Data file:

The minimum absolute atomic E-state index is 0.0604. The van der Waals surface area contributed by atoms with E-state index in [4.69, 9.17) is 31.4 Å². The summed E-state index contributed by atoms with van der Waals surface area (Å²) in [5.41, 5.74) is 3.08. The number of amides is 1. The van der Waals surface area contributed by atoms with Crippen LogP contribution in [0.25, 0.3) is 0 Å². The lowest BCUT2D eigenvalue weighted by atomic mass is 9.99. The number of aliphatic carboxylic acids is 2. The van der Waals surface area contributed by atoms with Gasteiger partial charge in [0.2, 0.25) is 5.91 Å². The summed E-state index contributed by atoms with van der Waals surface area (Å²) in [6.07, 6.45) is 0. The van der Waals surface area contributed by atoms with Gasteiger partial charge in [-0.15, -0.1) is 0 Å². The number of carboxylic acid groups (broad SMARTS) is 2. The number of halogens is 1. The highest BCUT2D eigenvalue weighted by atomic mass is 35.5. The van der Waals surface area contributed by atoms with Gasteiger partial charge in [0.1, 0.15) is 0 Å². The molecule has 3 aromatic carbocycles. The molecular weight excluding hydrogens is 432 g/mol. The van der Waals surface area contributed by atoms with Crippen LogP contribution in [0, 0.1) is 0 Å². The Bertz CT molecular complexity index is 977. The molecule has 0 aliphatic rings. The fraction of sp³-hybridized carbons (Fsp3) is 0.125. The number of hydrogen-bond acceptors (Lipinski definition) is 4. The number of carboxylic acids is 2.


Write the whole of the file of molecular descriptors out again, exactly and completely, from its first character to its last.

The minimum absolute atomic E-state index is 0.0604. The van der Waals surface area contributed by atoms with E-state index in [4.69, 9.17) is 31.4 Å². The summed E-state index contributed by atoms with van der Waals surface area (Å²) in [5.41, 5.74) is 3.08. The number of amides is 1. The van der Waals surface area contributed by atoms with Crippen LogP contribution in [0.25, 0.3) is 0 Å². The lowest BCUT2D eigenvalue weighted by atomic mass is 9.99. The number of aliphatic carboxylic acids is 2. The van der Waals surface area contributed by atoms with Gasteiger partial charge in [0.2, 0.25) is 5.91 Å². The summed E-state index contributed by atoms with van der Waals surface area (Å²) in [6.07, 6.45) is 0. The van der Waals surface area contributed by atoms with Gasteiger partial charge in [-0.15, -0.1) is 0 Å². The number of carboxylic acid groups (broad SMARTS) is 2. The number of halogens is 1. The highest BCUT2D eigenvalue weighted by atomic mass is 35.5. The van der Waals surface area contributed by atoms with Gasteiger partial charge in [0.1, 0.15) is 0 Å². The molecule has 3 aromatic carbocycles. The molecular weight excluding hydrogens is 432 g/mol. The van der Waals surface area contributed by atoms with Crippen LogP contribution in [0, 0.1) is 0 Å². The Bertz CT molecular complexity index is 977. The molecule has 0 aliphatic rings. The fraction of sp³-hybridized carbons (Fsp3) is 0.125. The number of hydrogen-bond acceptors (Lipinski definition) is 4. The number of carboxylic acids is 2.